Very beautifully said
ok im cutting the crap here can yiu get up in the night with them can you afford them only have children if its what you want MORE THAN ANYTHING in the world. its majore resposibiliity for the rest of your life.
I have dogs they don’t talk.
Yeah just like me @StarryNight - It is very possible that i have the same thing
@Clouddog there is a movie I’ve seen recently about 5 different people dealing with either being Schizophrenic, or having a Schizophrenic loved one, one of the shorts in the movie was about a girl who was raised by a Schizophrenic mother, the movie is called Call Me Crazy with Jennifer Hudson, Chelsea handler, Melanie Griffith, Britney Snow, just to name a few stars in the movie. I’ve mentioned it in the past, but I think it’s a good watch, the part I’m talking about is told from the daughter’s point of view of being raised by Schizophrenic mother. While the movie was more supportive of the character and the daughter wound up understanding the mothers situation as she grew older it’s important to remember not every child will come around, even if they fully understand your disorder.
One scene talks about a sister who still is emotionally upset because her Schizophrenic sister tried to kill her while she having an “episode” and felt like the rest of the family was more concerned about the Schizophrenic child than her and she harbored hate for the sister…while we may have people in our lives now that are angry or hurt at the things we have done in the past because of psychosis, think of what could happen to your children while in an episode. I know no one can judge what their next psychotic episode will be like, but can determine a few things: are normally neglectful towards things in your life during a break down? Are you abusive, cruel, revengeful?
Think of it this way, if you wanted a child…and couldn’t have one and you decided to adopt. While I think people with mental illnesses have it harder to adopt a child lets just pretend this wasn’t an issue…would social workers consider your home safe and secure even if you were “out-of-it”? Would there be additional support helping you, or would CPS (child protective services) be coming back to collect the child if you had a breakdown?
As other said, I’m not trying to be mean here, and I’m not “romanticizing” that a mentally ill person could have and raise a perfectly healthy baby…I know there are risks. I know children are hard to raise…even those that are perfectly healthy. But no one knows your situation more than you do. Unless you live with your sister, she doesn’t know what your home is like, she only knows what you’re like when you’re with her, and she only knows what you have been like in the past…but things change. While our illness can’t be cured we can be treated and live normal lives. But just keep in mind, kids are forever…you may think you want one right now, but will you still feel that way 3 or 4 years from now?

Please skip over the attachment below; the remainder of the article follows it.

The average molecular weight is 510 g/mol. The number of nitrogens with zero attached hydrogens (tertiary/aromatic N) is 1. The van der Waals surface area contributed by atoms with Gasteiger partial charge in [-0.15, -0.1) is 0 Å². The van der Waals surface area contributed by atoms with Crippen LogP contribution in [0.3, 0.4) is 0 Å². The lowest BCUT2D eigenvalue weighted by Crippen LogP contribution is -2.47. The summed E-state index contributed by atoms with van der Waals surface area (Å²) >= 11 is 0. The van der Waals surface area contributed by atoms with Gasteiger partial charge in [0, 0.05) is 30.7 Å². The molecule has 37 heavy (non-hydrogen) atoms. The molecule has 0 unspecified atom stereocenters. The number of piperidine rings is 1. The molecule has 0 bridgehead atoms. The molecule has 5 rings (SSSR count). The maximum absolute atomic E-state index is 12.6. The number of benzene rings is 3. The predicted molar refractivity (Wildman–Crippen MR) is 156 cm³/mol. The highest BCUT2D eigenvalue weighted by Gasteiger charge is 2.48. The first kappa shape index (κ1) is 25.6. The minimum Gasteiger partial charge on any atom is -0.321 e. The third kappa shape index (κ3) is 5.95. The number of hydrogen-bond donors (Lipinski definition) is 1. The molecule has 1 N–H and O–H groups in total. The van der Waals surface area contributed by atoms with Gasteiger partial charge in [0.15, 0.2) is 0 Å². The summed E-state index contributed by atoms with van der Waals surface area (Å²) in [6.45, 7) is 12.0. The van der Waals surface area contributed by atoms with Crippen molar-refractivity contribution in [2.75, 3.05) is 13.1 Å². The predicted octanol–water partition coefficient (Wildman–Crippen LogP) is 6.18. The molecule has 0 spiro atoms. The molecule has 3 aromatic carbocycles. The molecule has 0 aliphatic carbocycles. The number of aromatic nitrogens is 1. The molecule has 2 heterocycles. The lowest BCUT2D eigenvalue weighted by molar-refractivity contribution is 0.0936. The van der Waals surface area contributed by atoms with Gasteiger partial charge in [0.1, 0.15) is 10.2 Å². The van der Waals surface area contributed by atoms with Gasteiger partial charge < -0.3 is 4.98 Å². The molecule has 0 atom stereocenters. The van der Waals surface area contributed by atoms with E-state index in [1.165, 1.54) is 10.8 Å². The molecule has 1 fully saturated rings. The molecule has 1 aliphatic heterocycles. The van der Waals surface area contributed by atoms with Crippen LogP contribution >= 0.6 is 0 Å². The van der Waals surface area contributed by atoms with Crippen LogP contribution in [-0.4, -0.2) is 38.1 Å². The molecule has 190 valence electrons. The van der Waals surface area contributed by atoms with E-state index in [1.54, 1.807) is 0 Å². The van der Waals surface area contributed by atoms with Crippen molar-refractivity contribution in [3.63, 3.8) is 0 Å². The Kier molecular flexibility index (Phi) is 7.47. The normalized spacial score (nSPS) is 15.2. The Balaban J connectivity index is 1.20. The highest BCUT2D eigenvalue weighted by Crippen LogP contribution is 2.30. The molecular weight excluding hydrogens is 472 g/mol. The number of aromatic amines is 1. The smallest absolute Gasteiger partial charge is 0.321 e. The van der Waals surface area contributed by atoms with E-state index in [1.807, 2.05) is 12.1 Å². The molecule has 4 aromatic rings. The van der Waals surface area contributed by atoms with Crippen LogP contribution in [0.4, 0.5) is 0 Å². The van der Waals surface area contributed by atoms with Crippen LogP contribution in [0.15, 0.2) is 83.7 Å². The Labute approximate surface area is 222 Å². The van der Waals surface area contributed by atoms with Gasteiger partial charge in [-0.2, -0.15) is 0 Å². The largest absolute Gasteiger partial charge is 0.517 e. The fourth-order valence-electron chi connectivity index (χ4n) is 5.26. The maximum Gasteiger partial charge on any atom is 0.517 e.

Thanks - yeah it is becoming clear that i don’t want a child - enough
No, pets are not like children.
They are better. They are more loyal (when justified of course. some people don’t deserve to have pets, nor kids)
I am 52 this week.
I have a 22 year old daughter who has had many struggles emotionally and mentally. She has inherited some of her father 's mental illness (OCD) and some of mine (anorexia and self-harming, depression and some burgeoning signs of SZ) I talked to her about my feelings of guilt…of having saddled her with so much to deal with. She told me, “Mom, my life is hard, but I’m glad to be alive. I’m glad you decided to have me.” That took a great burden off of me.
You might find this news article of interest:
i’ve debated with myself whether i should reply to this thread because i do have some fear of sharing what i’m about to say, but in the event it’s helpful, i would want to know if someone were in a possibly similar circumstance.
the difference between us is that i recently found out i am pregnant. pretty far along when i found out, too. i’m chronically underweight so missing my monthly wasn’t really noticed. the curiously specifically placed weight gain was.
anyway…this is what’s happening with me and unlike you, i don’t have eight years out of the hospital. i don’t have eight months out. i also didn’t plan this. but condoms fail. clearly.
i am happily married for eleven years… my father lives with us. i have extended family support in the way of my very wealthy grandmother having set up her grandchildren when we each turned twenty five. i’m now forty, so i have means. i also have REALLY, REALLY good healthcare. i don’t work. i haven’t really ever been able to work. i do volunteer now. that’s been one of my things to try and get myself into a routine.